Valetta Swann

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Valetta Swann
Anna Valetta Hayman-Joyce

Eastbourne, Sussex, England
Mexico City, Mexico
Spouse(s)Edric Swann
Bronislaw Malinowski

Valetta Swann (1904 – 1973) was an English painter and sculptor, known for her work related to rural and indigenous life in Mexico and the United States. She began her art career in Europe, but moved to the United States with her husband, Bronislaw Malinowski. She collaborated with him on drawings and photographs of indigenous life here and in Mexico. Malinowski died in 1942, and Swann decided to live permanently in Mexico City, having her first individual exhibition at the Palacio de Bellas Artes in 1945. She had more than fifty individual exhibitions of her work in Mexico, the United States and Europe and her work was recognized with membership in Mexico's Salón de la Plástica Mexicana.


Swann was born Anna Valetta Hayman-Joyce in Eastbourne, Sussex in 1904. Since her early childhood, she showed interest and talent in drawing and painting but had to struggle against a mother who was opposed to her vocation. In 1920 she succeeded in taking formal painting lessons with a teacher named Helen Urquhart, then continued at a local art school in 1927, when she married her first husband, Edric Swann. She lived with him in London, where she attended the Warwick Art School and later the Central Art School.[1]

In 1930 she separated from Swann and abandoned painting for two and a half years, resuming again in 1933. In the mid-1930s she traveled in Europe and eventually met her second husband, noted Polish anthropologist Bronislaw Malinowski. In 1939, the couple moved to the United States where he was invited to teach at Yale University. His research took them to indigenous regions of the United States and Mexico, and Swann collaborated on projects such as studying the market systems of Oaxaca, contributing drawings and photographs to her husband's text. Malinowski died in 1942, and Swann then settled permanently in Mexico City.[1][2]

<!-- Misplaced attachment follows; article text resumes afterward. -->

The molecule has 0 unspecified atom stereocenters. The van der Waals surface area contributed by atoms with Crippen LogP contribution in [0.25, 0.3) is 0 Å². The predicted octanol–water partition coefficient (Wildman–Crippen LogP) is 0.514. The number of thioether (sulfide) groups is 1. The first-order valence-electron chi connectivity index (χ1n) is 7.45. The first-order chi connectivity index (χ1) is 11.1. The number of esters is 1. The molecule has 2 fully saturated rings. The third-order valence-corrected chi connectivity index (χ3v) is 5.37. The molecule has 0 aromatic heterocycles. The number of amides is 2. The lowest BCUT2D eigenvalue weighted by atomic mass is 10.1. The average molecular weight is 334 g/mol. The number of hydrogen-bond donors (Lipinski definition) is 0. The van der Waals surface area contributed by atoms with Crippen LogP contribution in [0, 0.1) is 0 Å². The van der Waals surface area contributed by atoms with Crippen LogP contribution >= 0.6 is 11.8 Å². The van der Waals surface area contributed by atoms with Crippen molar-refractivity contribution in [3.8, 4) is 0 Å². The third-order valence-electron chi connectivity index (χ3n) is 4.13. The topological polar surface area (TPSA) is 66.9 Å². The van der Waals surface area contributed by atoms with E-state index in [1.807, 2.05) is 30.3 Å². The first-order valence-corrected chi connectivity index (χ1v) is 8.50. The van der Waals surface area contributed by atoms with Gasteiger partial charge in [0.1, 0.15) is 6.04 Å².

Swann died in this city in 1973, leaving many of Malinowski's papers in her possession to his three daughters from a first marriage.[2]


Swann began exhibited her work in Europe in the 1930s, especially in the Wertheim Gallery in London and the Zak Gallery in Paris. Her first exhibition in Mexico was at the Palacio de Bellas Artes in 1945, where it received very favorable attention. During her career, she had more than fifty individual exhibitions in Mexico, the United States and Europe. She also participated in collective exhibitions such as the 12 painters from Mexico at the Velentin Gallery in Zurich.[1]

She created several portable murals such as Cosmic Symphony in 1960 and The Delights in 1964. She also created bronze sculptures such as Woman's Torso in 1960.[1]

Swann's work was recognized with membership in Mexico's Salón de la Plástica Mexicana.[3]


Swann is best known for her depictions of rural and indigenous life in Mexico, which she found to be a strong source of inspiration, linking their traditional values with her pictorial ones. Carlos Pellicer called her work a “case of spiritual fusion” and claimed that she “discovered Mexico’s indigenous soul.”[1]

Her work was well received in Mexico. For her first exhibit in Mexico Diego Rivera wrote, “The use of divided color that she brings about with insight and sensitivity is one of the qualities in her work that she should strive to retain.” In 1950 Dr Atl noted that “This artist is essentially a luminist, because she paints with light, not in the manner of the Pointillists or the Futurists, but rather according to her own understanding, by creating genuine vibratory sensations in the spectator.”[1]


  1. ^ a b c d e f Guillermo Tovar de Teresa (1996). Repertory of Artists in Mexico: Plastic and Decorative Arts. III. Mexico City: Grupo Financiero Bancomer. p. 310. ISBN 968 6258 56 6.
  2. ^ a b Helena Wayne (February 6, 1995). "Corresponding memories". London: Times Higher Education. Retrieved October 28, 2013.
  3. ^ "Lista de miembros". Salón de la Plástica Mexicana. Archived from the original on October 16, 2013. Retrieved October 28, 2013.